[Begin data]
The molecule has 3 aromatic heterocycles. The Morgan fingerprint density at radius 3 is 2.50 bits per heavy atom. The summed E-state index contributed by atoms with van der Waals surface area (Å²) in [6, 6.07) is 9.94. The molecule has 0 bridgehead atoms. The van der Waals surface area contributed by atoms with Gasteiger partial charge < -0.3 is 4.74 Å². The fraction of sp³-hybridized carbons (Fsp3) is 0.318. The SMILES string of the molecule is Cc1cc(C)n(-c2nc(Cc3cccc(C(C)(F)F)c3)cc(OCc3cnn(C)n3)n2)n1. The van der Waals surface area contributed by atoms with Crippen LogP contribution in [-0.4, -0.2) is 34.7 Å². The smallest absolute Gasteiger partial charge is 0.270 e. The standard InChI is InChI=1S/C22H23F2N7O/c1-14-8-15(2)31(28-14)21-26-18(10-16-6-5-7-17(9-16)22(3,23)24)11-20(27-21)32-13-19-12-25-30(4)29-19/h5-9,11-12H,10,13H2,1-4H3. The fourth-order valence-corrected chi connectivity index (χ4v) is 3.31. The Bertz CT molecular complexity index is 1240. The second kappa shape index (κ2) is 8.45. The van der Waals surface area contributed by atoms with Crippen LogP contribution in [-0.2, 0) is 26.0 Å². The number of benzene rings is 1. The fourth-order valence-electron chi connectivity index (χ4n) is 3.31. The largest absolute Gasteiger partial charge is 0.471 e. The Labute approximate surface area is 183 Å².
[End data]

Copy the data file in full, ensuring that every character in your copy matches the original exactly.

The molecule has 3 aromatic heterocycles. The Morgan fingerprint density at radius 3 is 2.50 bits per heavy atom. The summed E-state index contributed by atoms with van der Waals surface area (Å²) in [6, 6.07) is 9.94. The molecule has 0 bridgehead atoms. The van der Waals surface area contributed by atoms with Gasteiger partial charge < -0.3 is 4.74 Å². The fraction of sp³-hybridized carbons (Fsp3) is 0.318. The SMILES string of the molecule is Cc1cc(C)n(-c2nc(Cc3cccc(C(C)(F)F)c3)cc(OCc3cnn(C)n3)n2)n1. The van der Waals surface area contributed by atoms with Crippen LogP contribution in [-0.4, -0.2) is 34.7 Å². The smallest absolute Gasteiger partial charge is 0.270 e. The standard InChI is InChI=1S/C22H23F2N7O/c1-14-8-15(2)31(28-14)21-26-18(10-16-6-5-7-17(9-16)22(3,23)24)11-20(27-21)32-13-19-12-25-30(4)29-19/h5-9,11-12H,10,13H2,1-4H3. The fourth-order valence-corrected chi connectivity index (χ4v) is 3.31. The Bertz CT molecular complexity index is 1240. The second kappa shape index (κ2) is 8.45. The van der Waals surface area contributed by atoms with Crippen LogP contribution in [-0.2, 0) is 26.0 Å². The number of benzene rings is 1. The fourth-order valence-electron chi connectivity index (χ4n) is 3.31. The largest absolute Gasteiger partial charge is 0.471 e. The Labute approximate surface area is 183 Å².